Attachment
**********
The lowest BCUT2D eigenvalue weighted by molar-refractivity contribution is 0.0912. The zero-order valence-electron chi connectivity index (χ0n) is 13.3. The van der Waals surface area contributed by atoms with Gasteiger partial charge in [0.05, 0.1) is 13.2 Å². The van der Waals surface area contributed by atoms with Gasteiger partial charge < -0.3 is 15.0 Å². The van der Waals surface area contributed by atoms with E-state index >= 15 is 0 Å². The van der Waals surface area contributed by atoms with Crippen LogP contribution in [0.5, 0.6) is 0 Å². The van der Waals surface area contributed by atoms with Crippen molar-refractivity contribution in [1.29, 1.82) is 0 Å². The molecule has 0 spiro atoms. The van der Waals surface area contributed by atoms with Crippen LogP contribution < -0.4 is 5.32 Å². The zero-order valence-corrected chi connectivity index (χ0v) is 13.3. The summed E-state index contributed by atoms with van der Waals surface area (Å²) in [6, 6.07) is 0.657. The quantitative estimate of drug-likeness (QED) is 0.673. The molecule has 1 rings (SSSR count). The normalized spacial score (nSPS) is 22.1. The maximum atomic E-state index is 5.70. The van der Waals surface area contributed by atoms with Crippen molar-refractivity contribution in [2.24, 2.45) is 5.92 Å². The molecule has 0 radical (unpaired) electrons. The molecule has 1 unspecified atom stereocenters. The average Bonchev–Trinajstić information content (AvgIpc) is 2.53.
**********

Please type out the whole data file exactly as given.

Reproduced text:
The lowest BCUT2D eigenvalue weighted by molar-refractivity contribution is 0.0912. The zero-order valence-electron chi connectivity index (χ0n) is 13.3. The van der Waals surface area contributed by atoms with Gasteiger partial charge in [0.05, 0.1) is 13.2 Å². The van der Waals surface area contributed by atoms with Gasteiger partial charge < -0.3 is 15.0 Å². The van der Waals surface area contributed by atoms with E-state index >= 15 is 0 Å². The van der Waals surface area contributed by atoms with Crippen LogP contribution in [0.5, 0.6) is 0 Å². The van der Waals surface area contributed by atoms with Crippen molar-refractivity contribution in [1.29, 1.82) is 0 Å². The molecule has 0 spiro atoms. The van der Waals surface area contributed by atoms with Crippen LogP contribution < -0.4 is 5.32 Å². The zero-order valence-corrected chi connectivity index (χ0v) is 13.3. The summed E-state index contributed by atoms with van der Waals surface area (Å²) in [6, 6.07) is 0.657. The quantitative estimate of drug-likeness (QED) is 0.673. The molecule has 1 rings (SSSR count). The normalized spacial score (nSPS) is 22.1. The maximum atomic E-state index is 5.70. The van der Waals surface area contributed by atoms with Crippen molar-refractivity contribution in [2.24, 2.45) is 5.92 Å². The molecule has 0 radical (unpaired) electrons. The molecule has 1 unspecified atom stereocenters. The average Bonchev–Trinajstić information content (AvgIpc) is 2.53.